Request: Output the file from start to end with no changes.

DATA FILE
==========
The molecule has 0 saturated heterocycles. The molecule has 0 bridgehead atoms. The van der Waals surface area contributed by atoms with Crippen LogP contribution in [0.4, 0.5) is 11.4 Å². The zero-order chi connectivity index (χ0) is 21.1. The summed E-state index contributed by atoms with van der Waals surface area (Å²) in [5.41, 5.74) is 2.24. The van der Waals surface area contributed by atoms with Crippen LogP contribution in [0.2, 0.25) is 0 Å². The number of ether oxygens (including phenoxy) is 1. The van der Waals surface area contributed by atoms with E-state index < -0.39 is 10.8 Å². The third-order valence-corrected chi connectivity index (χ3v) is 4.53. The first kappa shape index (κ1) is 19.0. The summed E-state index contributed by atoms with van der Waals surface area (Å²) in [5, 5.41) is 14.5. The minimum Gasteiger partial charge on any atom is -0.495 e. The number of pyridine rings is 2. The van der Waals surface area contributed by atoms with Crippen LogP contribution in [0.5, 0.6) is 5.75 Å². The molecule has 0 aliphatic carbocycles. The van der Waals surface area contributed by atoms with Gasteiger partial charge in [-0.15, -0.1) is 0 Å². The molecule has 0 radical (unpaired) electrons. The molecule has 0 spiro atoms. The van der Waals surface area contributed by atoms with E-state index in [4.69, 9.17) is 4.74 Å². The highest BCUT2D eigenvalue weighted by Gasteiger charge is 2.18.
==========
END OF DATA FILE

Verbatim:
The molecule has 0 saturated heterocycles. The molecule has 0 bridgehead atoms. The van der Waals surface area contributed by atoms with Crippen LogP contribution in [0.4, 0.5) is 11.4 Å². The zero-order chi connectivity index (χ0) is 21.1. The summed E-state index contributed by atoms with van der Waals surface area (Å²) in [5.41, 5.74) is 2.24. The van der Waals surface area contributed by atoms with Crippen LogP contribution in [0.2, 0.25) is 0 Å². The number of ether oxygens (including phenoxy) is 1. The van der Waals surface area contributed by atoms with E-state index < -0.39 is 10.8 Å². The third-order valence-corrected chi connectivity index (χ3v) is 4.53. The first kappa shape index (κ1) is 19.0. The summed E-state index contributed by atoms with van der Waals surface area (Å²) in [5, 5.41) is 14.5. The minimum Gasteiger partial charge on any atom is -0.495 e. The number of pyridine rings is 2. The van der Waals surface area contributed by atoms with Crippen LogP contribution in [0.5, 0.6) is 5.75 Å². The molecule has 0 aliphatic carbocycles. The van der Waals surface area contributed by atoms with Gasteiger partial charge in [-0.15, -0.1) is 0 Å². The molecule has 0 radical (unpaired) electrons. The molecule has 0 spiro atoms. The van der Waals surface area contributed by atoms with E-state index in [4.69, 9.17) is 4.74 Å². The highest BCUT2D eigenvalue weighted by Gasteiger charge is 2.18.